Magazine article USA TODAY

Jupiter Cleared Path for Solar System

Magazine article USA TODAY

Jupiter Cleared Path for Solar System

Article excerpt

Jupiter may have swept through the early solar system like a wrecking ball, destroying a first generation of inner planets before retreating into its current orbit, according to a study from the University of California, Santa Cruz. The findings help explain why our solar system is so different from the hundreds of other planetary systems that astronomers have discovered in recent years.

"Now that we can look at our own solar system in the context of all these other planetary systems, one of the most interesting features is the absence of planets inside the orbit of Mercury," says Gregory Laughlin, professor and chair of astronomy and astrophysics. 'The standard issue planetary system in our galaxy seems to be a set of super-Earths with alarmingly short orbital periods. Our solar system is looking increasingly like an oddball."

The research explains not only the "gaping hole" in our inner solar system, but certain characteristics of Earth and the other inner rocky planets, which would have formed later than the outer planets from a depleted supply of planet-forming material.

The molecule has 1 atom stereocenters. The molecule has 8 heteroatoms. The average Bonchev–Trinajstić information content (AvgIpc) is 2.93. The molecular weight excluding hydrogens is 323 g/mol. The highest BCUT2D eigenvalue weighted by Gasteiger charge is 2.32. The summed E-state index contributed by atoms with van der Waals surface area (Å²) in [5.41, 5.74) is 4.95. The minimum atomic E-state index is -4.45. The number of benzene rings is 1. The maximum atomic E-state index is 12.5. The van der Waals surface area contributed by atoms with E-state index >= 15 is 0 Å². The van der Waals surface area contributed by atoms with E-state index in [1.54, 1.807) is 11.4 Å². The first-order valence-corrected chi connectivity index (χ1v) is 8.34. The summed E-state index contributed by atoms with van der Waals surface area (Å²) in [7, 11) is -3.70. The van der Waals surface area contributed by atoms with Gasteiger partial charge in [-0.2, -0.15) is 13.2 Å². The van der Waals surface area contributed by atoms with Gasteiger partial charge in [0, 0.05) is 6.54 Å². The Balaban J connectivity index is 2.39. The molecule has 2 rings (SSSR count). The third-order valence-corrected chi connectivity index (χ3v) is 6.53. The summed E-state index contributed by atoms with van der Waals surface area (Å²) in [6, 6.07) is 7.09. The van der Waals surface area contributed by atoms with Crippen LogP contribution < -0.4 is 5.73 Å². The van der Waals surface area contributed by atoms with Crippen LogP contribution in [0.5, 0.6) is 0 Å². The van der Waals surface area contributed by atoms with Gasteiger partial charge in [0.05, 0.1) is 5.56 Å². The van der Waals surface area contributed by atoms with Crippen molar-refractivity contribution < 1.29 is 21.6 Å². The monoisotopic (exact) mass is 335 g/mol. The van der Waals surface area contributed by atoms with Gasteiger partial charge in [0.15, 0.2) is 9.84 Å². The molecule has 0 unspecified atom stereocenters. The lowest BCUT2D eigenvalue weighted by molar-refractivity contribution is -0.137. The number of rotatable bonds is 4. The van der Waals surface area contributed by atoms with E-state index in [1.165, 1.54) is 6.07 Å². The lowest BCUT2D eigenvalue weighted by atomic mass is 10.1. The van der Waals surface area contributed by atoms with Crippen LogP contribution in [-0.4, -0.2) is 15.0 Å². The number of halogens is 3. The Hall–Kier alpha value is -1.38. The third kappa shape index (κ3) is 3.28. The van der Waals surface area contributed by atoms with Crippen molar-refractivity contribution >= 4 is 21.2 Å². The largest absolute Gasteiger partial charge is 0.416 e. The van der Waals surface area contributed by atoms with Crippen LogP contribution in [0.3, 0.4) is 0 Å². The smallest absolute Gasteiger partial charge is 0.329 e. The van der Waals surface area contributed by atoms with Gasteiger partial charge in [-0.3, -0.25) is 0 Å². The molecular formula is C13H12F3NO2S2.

Laughlin and coauthor Konstantin Batygin, assistant professor of planetary science at the California Institute of Technology, Pasadena, explored the implications of a leading scenario for the formation of Jupiter and Saturn. In that scenario, proposed by another team of astronomers in 2011 and known as the "Grand Tack," Jupiter first migrated inward toward the sun until the formation of Saturn caused it to reverse course and & migrate outward to its current position. Batygin performed numerical calculations to see what would happen if a set of rocky planets with close-in orbits had formed prior to Jupiter's inward migration.

At that time, it is plausible that rocky planets with deep atmospheres would have been forming close to the sun from a dense disk of gas and dust on their way to becoming typical "super-Earths" like so many of the exoplanets astronomers have found around other stars. As Jupiter moved inward, however, gravitational perturbations from the giant planet would have swept the inner planets (and smaller planetesimals and asteroids) into close-knit, overlapping orbits, setting off a series of collisions that smashed all the nascent planets into pieces. …

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